Not only are some of the standards opponents backed by think tanks with ties to ALEC and the Koch Brothers, but at least one of them hasn’t even read the standards themselves. According to Mid-Del Superintendent Dr. Rick Cobb:
My concern is this: White herself admits on Facebook that she has not read the standards. She has only read the negative reviews.
Apparently, the author of the Oklahoman article is simply reposting the thoughts of previous reviewers. Now, if the students in my class did that, I would send them back to the proverbial drawing board to exercise their critical thinking skills and devise their own arguments.
Dr. Cobb continues by giving his opinions on why we should approve the standards. He acknowledges that his expertise is in English Language Arts, though his work as an administrator has given him a basic understand of what is needed for the math standards. For the record, we at OEJ are educators who have been part of the process of reviewing and commenting on the secondary English Language Arts standards during the year in which the writing committee drafted them.
Two things strike me as most exceptional about these standards. First is that every standard includes strands for reading and writing. That means that at all grade levels, we will expect students not only to consume language, but to create it as well. They will be using the vocabulary that they are learning. They will be applying critical thinking skills throughout the grade spans. Even better, they will be learning with the purpose of becoming independent readers and writers.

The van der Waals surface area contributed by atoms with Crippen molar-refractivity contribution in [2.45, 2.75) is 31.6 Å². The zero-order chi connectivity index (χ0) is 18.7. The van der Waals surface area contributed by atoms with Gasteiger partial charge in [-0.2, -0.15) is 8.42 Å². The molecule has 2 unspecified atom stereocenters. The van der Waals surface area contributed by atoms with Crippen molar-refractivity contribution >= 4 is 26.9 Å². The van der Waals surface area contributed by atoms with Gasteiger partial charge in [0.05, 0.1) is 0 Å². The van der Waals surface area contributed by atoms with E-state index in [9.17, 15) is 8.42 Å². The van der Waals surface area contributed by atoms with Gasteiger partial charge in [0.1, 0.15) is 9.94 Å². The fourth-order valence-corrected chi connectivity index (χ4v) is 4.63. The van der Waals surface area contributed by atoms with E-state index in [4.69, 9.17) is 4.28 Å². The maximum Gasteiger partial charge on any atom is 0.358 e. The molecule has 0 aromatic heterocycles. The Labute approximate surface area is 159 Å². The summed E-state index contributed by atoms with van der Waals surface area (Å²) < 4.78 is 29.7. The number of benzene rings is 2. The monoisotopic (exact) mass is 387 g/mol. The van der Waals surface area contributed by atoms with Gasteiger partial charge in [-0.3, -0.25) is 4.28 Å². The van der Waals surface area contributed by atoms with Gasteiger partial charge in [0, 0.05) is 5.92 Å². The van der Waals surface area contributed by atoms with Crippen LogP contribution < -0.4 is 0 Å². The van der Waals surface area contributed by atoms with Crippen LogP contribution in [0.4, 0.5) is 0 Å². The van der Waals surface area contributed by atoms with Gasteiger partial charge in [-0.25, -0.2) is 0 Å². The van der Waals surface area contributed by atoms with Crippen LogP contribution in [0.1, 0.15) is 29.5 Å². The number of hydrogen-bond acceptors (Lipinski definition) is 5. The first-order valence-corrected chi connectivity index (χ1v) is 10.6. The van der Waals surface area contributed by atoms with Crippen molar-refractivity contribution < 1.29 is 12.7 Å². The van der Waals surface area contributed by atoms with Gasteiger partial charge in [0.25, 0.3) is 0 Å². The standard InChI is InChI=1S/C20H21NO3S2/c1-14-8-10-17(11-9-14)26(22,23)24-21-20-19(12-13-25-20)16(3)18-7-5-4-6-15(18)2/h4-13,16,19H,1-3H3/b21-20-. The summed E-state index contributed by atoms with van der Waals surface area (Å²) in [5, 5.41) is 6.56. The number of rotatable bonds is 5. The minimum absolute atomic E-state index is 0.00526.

The second selling point to me is the care taken in vertical alignment between grades. Once adopted, these standards will give us a skills progression that will help teachers develop their own instructional units and prepare students for each successive grade. Ultimately, the assessments that will be in place to test students will be more representative of what they know and can do than what we have seen during recent years.
We would like to add that standards are not meant to be curriculum. They are not meant to be scripted lesson plans that teachers must follow like automatons. Standards are meant to be guides that professional educators work within to ensure that students are covering necessary skills while at the same time providing relevant and appropriately rigorous instruction.
Legislators will consider three joint resolutions on Monday. Continue writing and calling your legislators!